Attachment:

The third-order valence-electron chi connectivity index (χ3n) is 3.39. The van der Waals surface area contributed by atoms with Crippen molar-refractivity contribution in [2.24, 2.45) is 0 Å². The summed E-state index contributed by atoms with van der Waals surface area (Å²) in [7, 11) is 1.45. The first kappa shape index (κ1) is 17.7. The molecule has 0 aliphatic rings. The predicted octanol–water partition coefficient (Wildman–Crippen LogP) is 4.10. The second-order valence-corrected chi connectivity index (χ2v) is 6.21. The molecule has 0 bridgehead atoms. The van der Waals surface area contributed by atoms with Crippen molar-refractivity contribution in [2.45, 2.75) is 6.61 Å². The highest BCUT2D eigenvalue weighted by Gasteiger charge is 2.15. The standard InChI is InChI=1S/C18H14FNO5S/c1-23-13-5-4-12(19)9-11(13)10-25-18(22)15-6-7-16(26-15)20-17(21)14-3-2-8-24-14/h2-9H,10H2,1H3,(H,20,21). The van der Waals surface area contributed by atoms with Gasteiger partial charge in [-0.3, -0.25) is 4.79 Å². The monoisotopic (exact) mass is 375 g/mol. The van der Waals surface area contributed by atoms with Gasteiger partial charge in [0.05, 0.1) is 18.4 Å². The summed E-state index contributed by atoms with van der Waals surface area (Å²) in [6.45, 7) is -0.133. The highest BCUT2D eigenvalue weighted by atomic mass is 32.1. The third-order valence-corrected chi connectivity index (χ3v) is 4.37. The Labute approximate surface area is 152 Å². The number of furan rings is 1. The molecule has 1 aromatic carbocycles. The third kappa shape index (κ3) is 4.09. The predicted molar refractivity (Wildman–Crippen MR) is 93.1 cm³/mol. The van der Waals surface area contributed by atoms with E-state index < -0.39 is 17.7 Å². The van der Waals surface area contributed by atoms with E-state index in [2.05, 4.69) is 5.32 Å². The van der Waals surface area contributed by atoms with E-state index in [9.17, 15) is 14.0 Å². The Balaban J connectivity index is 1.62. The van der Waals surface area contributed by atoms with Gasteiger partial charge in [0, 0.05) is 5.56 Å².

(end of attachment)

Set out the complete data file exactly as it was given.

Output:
The third-order valence-electron chi connectivity index (χ3n) is 3.39. The van der Waals surface area contributed by atoms with Crippen molar-refractivity contribution in [2.24, 2.45) is 0 Å². The summed E-state index contributed by atoms with van der Waals surface area (Å²) in [7, 11) is 1.45. The first kappa shape index (κ1) is 17.7. The molecule has 0 aliphatic rings. The predicted octanol–water partition coefficient (Wildman–Crippen LogP) is 4.10. The second-order valence-corrected chi connectivity index (χ2v) is 6.21. The molecule has 0 bridgehead atoms. The van der Waals surface area contributed by atoms with Crippen molar-refractivity contribution in [2.45, 2.75) is 6.61 Å². The highest BCUT2D eigenvalue weighted by Gasteiger charge is 2.15. The standard InChI is InChI=1S/C18H14FNO5S/c1-23-13-5-4-12(19)9-11(13)10-25-18(22)15-6-7-16(26-15)20-17(21)14-3-2-8-24-14/h2-9H,10H2,1H3,(H,20,21). The van der Waals surface area contributed by atoms with Gasteiger partial charge in [-0.3, -0.25) is 4.79 Å². The monoisotopic (exact) mass is 375 g/mol. The van der Waals surface area contributed by atoms with Gasteiger partial charge in [0.05, 0.1) is 18.4 Å². The summed E-state index contributed by atoms with van der Waals surface area (Å²) in [6.45, 7) is -0.133. The highest BCUT2D eigenvalue weighted by atomic mass is 32.1. The third-order valence-corrected chi connectivity index (χ3v) is 4.37. The Labute approximate surface area is 152 Å². The number of furan rings is 1. The molecule has 1 aromatic carbocycles. The third kappa shape index (κ3) is 4.09. The predicted molar refractivity (Wildman–Crippen MR) is 93.1 cm³/mol. The van der Waals surface area contributed by atoms with E-state index < -0.39 is 17.7 Å². The van der Waals surface area contributed by atoms with E-state index in [2.05, 4.69) is 5.32 Å². The van der Waals surface area contributed by atoms with E-state index in [9.17, 15) is 14.0 Å². The Balaban J connectivity index is 1.62. The van der Waals surface area contributed by atoms with Gasteiger partial charge in [0, 0.05) is 5.56 Å².